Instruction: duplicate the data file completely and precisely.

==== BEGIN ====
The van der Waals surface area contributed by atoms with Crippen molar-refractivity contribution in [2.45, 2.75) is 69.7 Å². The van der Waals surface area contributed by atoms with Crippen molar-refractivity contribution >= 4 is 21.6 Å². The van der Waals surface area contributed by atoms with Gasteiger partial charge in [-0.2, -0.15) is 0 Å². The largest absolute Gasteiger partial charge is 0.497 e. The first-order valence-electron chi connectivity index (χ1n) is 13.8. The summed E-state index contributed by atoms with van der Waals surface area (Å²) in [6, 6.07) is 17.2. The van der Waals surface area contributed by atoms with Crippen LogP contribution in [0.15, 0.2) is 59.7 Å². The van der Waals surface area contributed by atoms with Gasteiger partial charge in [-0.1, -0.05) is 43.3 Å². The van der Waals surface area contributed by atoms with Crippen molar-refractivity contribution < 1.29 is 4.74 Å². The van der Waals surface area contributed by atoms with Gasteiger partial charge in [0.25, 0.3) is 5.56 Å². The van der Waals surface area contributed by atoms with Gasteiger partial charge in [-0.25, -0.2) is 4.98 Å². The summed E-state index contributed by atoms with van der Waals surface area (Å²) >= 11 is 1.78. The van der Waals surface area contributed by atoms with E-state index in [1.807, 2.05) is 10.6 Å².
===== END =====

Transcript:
The van der Waals surface area contributed by atoms with Crippen molar-refractivity contribution in [2.45, 2.75) is 69.7 Å². The van der Waals surface area contributed by atoms with Crippen molar-refractivity contribution >= 4 is 21.6 Å². The van der Waals surface area contributed by atoms with Gasteiger partial charge in [-0.2, -0.15) is 0 Å². The largest absolute Gasteiger partial charge is 0.497 e. The first-order valence-electron chi connectivity index (χ1n) is 13.8. The summed E-state index contributed by atoms with van der Waals surface area (Å²) in [6, 6.07) is 17.2. The van der Waals surface area contributed by atoms with Crippen LogP contribution in [0.15, 0.2) is 59.7 Å². The van der Waals surface area contributed by atoms with Gasteiger partial charge in [-0.1, -0.05) is 43.3 Å². The van der Waals surface area contributed by atoms with Crippen molar-refractivity contribution < 1.29 is 4.74 Å². The van der Waals surface area contributed by atoms with Gasteiger partial charge in [0.25, 0.3) is 5.56 Å². The van der Waals surface area contributed by atoms with Gasteiger partial charge in [-0.25, -0.2) is 4.98 Å². The summed E-state index contributed by atoms with van der Waals surface area (Å²) >= 11 is 1.78. The van der Waals surface area contributed by atoms with E-state index in [1.807, 2.05) is 10.6 Å².